When my first baby was born, after more than twenty hours of hard labor, they handed me this screaming, vulnerable, chubby little boy. He was precious and sacred. And yet I was so sore that I could barely hold him and I mostly just wanted to sleep. I had split wide open and bled to bring this life into the world.
That was just the beginning of this brutal and beautiful road of motherhood.
I know now what it is to survive for weeks on an average of four hours of sleep a night, whether it’s due to a cycle of germs passing around the family or just due to the combination of a teething night-owl baby and a morning-person kindergartener. I’ve gained baby weight and fought through workout after workout to lose it, only to see it climb back up with the next precious life growing in me. I’ve cried in an emergency room as my newborn screamed while doctors tried repeatedly to do a spinal tap on her. I’ve sat on a front step in the middle of the night singing to a toddler struggling for each croupy breath. I know what it is to fear and to love in an overwhelmingly powerful way.
It has worn away my carefully crafted façade of control and perfection.
I was the girl who wanted to do everything perfectly; who received recruitment letters from Yale and Stanford; who graduated college in three years with a 4.0 GPA, while in a long-distance relationship, then a marriage, then a pregnancy. I’m extremely driven and a hard worker.
I’m also an arrogant control-freak.
My kids are doing a marvelous job of wearing that away.
For a while, I think I blamed them for the person I had become, this person who did not have it all together, who had temper tantrums to rival her two-year-old’s, who pouted over interruptions, who whined about having to get up at night again, who snapped and snarled and tried desperately to keep up appearances.
But the truth that I realized later was that they didn’t create this person. I was that person all along. Hidden beneath layers of a life lived largely for myself and under my own direction, there lurked a beast. The temper, selfishness, and pettiness were all there before I was ever a mama. But these kiddos wore away that pleasantly maintained façade and showed what was hidden beneath.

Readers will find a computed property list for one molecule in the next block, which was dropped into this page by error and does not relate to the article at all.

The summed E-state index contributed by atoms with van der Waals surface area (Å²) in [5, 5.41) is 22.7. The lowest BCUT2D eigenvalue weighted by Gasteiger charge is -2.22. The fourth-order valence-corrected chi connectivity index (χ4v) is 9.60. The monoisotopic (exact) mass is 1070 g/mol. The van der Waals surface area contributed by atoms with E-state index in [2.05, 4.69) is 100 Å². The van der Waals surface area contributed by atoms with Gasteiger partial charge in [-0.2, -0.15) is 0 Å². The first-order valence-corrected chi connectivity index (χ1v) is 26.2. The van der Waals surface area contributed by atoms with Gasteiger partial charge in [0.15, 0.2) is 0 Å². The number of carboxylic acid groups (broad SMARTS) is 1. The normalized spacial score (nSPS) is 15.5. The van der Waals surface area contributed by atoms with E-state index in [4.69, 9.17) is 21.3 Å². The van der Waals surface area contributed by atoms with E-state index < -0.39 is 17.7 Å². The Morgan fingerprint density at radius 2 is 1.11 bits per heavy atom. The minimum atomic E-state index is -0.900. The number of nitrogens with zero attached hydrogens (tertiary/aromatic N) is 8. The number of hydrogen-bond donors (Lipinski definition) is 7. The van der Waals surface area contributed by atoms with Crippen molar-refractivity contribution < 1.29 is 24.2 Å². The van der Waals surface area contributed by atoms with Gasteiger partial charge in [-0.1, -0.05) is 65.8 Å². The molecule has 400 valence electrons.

I am grateful. Only when sin is acknowledged can it be redeemed.
My little ones have been like the sticks they like to poke into the creek outside—they’ve stirred up the dirt that had settled to the bottom, hidden away under the ripple-free surface of my life.
I realize now, God is as interested in refining me, as he is in molding my children. My mother-in-law once told me, “God uses children to grow up parents.” As a little girl, I always imagined that I would have things figured out by the time I became a parent. Surely when your baby comes into the world, you are imbued with some spiritual enlightenment to equip you in the shaping of this little soul. In my case, though, the enlightenment didn’t dawn in a day. It is slow work and messy work. I wanted to be perfect for these exquisitely beautiful and miraculous humans.
And I wasn’t.
I was afraid I was ruining them, ruining their childhood; afraid that my failures would be the strokes that shaped them most and they would be scarred by my incompetence.
The fault in all of that thinking is that I was believing their redemption lay in my hands. Praise God, it does not. Because I am a sinner. And grace is the only thing drawing me out of the mire. In her beautiful book, Real Learning, Elizabeth Foss writes, “The bad days teach us humility. They teach us that without God we are noisy, clanging gongs, barking orders and losing tempers. Without Him, we cannot begin to accomplish the daunting task of educating our children in faith for life.”1 The brokenness of motherhood is not an evil, it is a gift—a gift that peels away what is cheap and marred, like Eustace’s dragon skin was peeled away by Aslan. Underneath, we find the redemption, the re-making of ourselves that was always the Great Lion’s vision for us. “A family is uniquely suited to sanctify its members.”2 I was given my children by Providence, not by accident. As I guide and nurture them, they also refine me.
Nothing has broken me like motherhood. And nothing else is making me so very whole.
- Foss, Elizabeth, Real Learning (By Way of the Family Press, 2003), 196
- Ibid, 29